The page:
Republican politics has gotten so complicated, even the members known for drawing bright lines are getting fuzzy. Sen. Ted Cruz is vice chairman of the committee charged with re-electing Republicans, but he refuses to endorse John Cornyn, the senior Republican senator from his own state. Sen. Rand Paul said he would like Sen. Lamar Alexander to win re-election, but he won't endorse the Tennessee Republican. He is, however, endorsing Senate Minority Leader Mitch McConnell, who supported Paul's rival in the 2010 GOP primary, though Paul also says he’s going to stay out of the race between McConnell and his Tea Party challenger. Nevertheless, Paul will do everything he can to help incumbent Sen. Mike Enzi, who is being challenged in the Wyoming Senate Republican primary by Liz Cheney, whose interventionist foreign policy Paul dislikes.
It is generally accepted that endorsements are meaningless. Voters make up their minds based on the candidate, not the people he or she locks arms with. But the peculiarities of this election season’s endorsement dance tell us something about the battle between the grass-roots and establishment forces inside the Republican Party. The movement devoted to unseating incumbents has become a permanent fixture of our politics and highlights the new routes to power for ambitious young Republicans.
It used to be that a senator like Cornyn, the second-most-powerful Republican in the Senate, could rely on seniority and incumbency. The re-election rates in the United States Senate hover around 90 percent. Even fewer senators lose their party primaries. But with the rise of the Tea Party in 2010, Washington titles started to provide less protection. Cornyn faces a primary opponent, and while it is highly unlikely he will lose, the same is not true for Mitch McConnell in Kentucky, the most powerful Republican in the Senate. He faces a Tea Party challenger whom he may be able to beat, but who will at the very least cause distraction, bleed his bank account, and potentially put McConnell in a weaker spot for the general election. The situation is perilous enough for the minority leader that Jennifer Duffy of the Cook Political Report has moved McConnell’s race into the tossup column.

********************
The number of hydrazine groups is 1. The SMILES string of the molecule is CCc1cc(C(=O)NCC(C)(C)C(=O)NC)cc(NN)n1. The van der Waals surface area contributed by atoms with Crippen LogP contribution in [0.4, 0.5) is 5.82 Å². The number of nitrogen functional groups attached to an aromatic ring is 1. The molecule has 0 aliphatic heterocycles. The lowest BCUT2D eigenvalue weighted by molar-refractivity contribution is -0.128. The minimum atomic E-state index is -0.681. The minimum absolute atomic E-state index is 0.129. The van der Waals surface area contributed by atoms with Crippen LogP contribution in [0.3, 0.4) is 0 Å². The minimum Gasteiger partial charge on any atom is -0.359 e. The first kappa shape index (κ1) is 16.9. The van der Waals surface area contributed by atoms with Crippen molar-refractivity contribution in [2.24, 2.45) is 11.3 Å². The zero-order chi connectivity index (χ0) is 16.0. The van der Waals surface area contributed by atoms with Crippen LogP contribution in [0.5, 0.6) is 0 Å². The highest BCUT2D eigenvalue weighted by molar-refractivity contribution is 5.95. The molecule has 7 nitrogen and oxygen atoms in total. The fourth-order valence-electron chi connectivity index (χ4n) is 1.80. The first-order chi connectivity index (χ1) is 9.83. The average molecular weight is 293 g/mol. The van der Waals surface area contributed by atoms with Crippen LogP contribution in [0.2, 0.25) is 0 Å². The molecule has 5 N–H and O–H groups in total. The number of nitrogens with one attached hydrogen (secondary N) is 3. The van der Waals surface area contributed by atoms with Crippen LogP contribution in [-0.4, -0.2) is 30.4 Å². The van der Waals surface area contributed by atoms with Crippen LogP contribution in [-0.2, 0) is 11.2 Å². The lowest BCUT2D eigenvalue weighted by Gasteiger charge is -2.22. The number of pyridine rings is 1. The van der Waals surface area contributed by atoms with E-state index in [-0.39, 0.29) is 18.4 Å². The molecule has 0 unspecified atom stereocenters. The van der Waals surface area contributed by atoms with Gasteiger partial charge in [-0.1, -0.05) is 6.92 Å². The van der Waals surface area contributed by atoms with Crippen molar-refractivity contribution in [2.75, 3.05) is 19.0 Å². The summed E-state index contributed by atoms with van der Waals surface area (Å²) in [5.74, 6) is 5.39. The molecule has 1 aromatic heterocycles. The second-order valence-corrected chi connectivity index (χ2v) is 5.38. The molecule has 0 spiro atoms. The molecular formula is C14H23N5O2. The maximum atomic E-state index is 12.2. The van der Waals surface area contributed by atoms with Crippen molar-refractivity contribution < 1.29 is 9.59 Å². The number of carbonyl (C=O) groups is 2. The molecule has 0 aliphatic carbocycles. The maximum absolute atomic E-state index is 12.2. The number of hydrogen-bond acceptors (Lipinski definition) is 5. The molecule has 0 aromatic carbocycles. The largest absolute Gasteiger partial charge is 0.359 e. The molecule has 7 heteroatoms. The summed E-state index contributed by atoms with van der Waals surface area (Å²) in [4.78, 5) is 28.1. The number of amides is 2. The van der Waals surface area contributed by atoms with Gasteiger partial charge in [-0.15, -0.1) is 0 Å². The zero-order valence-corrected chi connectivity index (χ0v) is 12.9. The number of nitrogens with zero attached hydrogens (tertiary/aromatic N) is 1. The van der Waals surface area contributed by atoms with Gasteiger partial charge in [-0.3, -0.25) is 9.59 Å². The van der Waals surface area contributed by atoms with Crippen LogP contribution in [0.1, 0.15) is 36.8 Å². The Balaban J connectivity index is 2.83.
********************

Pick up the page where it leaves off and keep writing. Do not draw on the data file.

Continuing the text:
As the old bulls get weaker, the young bucks get stronger. So Lamar Alexander, a former governor and Cabinet official who drew a primary challenger last week, is anxious to show his ties to a Senate newcomer like Rand Paul by running a television ad in which the two are shown working together. McConnell hired Paul's campaign strategist Jesse Benton to run his campaign. While endorsements may not win votes directly, if you stand with Rand, it can offer a shield against criticism. If you have no military experience, it helps to be supported by a decorated general. If I'm good enough for this four-star hero, who are you to question me? If a senator can point to a seal of approval from a grass-roots hero, it might be enough to short-circuit a nuisance candidate. "Lamar would care less about Paul if he was running unopposed," says a party strategist working on the 2014 Senate campaigns, "but Rand Paul is connected to 20 grass-roots activists and they have networks of thousands of people. Keeping all of that at bay and not working against you is valuable."
Once upon a time, young, ambitious politicians curried favor with the leadership. A man in a hurry like Sen. Cruz would jump to endorse Cornyn in the hopes that the senior senator would help him within the institution and provide access to his base of donors when Cruz came up for re-election. Since Cornyn is ranked as one of the most conservative senators, that young politician wouldn't be offending his ideological base by backing a squish. But for Cruz there is more to be gained by standing outside the institution than by playing within its rules.
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